Weekly Readings #20

7 minute read


Rule-based regularisation; DeepSHAP for augmenting GAN training; image schemas as conceptual primitives; imitating DDPG with a fuzzy rule-based system.

📝 Papers

Burkart, Nadia, Marco Huber, and Phillip Faller. “Forcing Interpretability for Deep Neural Networks through Rule-Based Regularization.” In 2019 18th IEEE International Conference On Machine Learning And Applications (ICMLA), 700–705, 2019.

Here a bidirectional relationship is established between a neural network and a rule-based surrogate. The surrogate is trained simultaneously with the neural network to imitate it, and a metric quantifying its degree of explainability is fed back into the network’s loss function as a regularisation term.

The approach is implemented on binary classification tasks. The network uses continuous-valued features, while the rule-based model (Scalable Bayesian rule lists, SBRL) uses categorical features which requires preprocessing into bins. The regularisation term used, denoted $\Omega$, is the total number of antecedents in the rule base (plus $1$, which aids stability).

This term is non-differentiable, so in order to train the main network by gradient descent a clever trick is used: training a proxy neural network $S$ to map the main network’s parameters $\theta$ to the value of $\Omega$. The training dataset for the proxy is created during training itself. Every $s$ steps a new surrogate is trained and a $(\theta,\Omega)$ datapoint is created; every $r>s$ steps a new $S$ is trained on the enlarged dataset. In practice, $S$ is given a bit of time to pre-train before the regularisation term is first added, and old, unreflective $(\theta,\Omega)$ pairs are discarded from the dataset, similarly to the use of a fixed-length buffer in off-policy reinforcement learning.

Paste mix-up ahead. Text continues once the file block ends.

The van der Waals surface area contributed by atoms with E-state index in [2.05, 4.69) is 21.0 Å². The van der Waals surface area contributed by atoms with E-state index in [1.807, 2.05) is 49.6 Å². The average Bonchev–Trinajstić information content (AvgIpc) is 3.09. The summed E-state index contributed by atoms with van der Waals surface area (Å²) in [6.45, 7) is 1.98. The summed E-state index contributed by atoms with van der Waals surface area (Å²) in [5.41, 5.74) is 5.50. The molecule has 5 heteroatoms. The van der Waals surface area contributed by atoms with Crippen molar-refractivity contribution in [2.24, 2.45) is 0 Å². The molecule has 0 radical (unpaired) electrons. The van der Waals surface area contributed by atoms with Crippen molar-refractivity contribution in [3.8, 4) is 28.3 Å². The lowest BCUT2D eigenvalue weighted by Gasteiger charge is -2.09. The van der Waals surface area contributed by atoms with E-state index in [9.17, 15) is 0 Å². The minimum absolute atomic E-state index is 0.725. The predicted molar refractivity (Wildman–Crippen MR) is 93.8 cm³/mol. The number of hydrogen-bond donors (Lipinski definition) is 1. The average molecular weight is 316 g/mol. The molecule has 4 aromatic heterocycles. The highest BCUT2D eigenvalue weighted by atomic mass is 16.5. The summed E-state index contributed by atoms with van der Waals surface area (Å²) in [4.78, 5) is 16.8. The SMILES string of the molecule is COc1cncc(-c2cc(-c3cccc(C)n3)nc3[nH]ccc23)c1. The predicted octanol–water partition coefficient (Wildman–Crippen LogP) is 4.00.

Note that this proposal is heavily inspired by Wu et al’s 2018 paper “Beyond Sparsity: Tree-based Regularization of Deep Models for Interpretability”, where a decision tree is used as the surrogate and $\Omega$ is the average decision path length.

Experiments on a selection of datasets show that the approach is effective at reducing complexity, and produces correspondingly less complex rules than the tree-based regularisation from Wu et al [though it’s hard to compare the two surrogate model classes directly].

Graves, Laura, Vineel Nagisetty, Joseph Scott, and Vijay Ganesh. “LogicGAN: Logic-Guided Generative Adversarial Networks.” ArXiv:2002.10438 [Cs, Stat], February 24, 2020.

In standard GAN training, the discriminator provides a single value of feedback for each instance. Here, a Shapley value explanation module called DeepSHAP is used to approximate feature importance values for the discriminator, which can be used as a mask to scale the loss gradient used by the generator for learning. The intuition here is that performance should improve more quickly if the generator is given the ‘reason’ for the discriminator’s decision. [I’m not sure this is really “logic-guided” though…]

In experiments with generating MNIST digits, training of the augmented model appears to be 13-40% more data-efficient than for a standard GAN, and remains stable with higher learning rates. The quality of samples at convergence stays about the same, though. It is suggested that the use of explanation modules during the training process may allow for greater human control and understanding.

Mandler, Jean M. “How to Build a Baby: II. Conceptual Primitives.” Psychological Review, 1992, 587–604.

How are adult concepts derived from the sensory primitives available to infants? Mandler’s answer is that children actually have access to more than sensory primitives. They have an innate capacity for perceptual analysis, that is for creating condensed re-descriptions of their perceptions. Without language in place yet, these re-descriptions are phrased in terms of purely spatial notions called image schemas. Proposed schemas include paths of motion with a beginning, end and particular shape; links between paths that represent their dependencies and causality; containment of one entity by another (plus derived ideas of opening and closing); and support of one entity by another.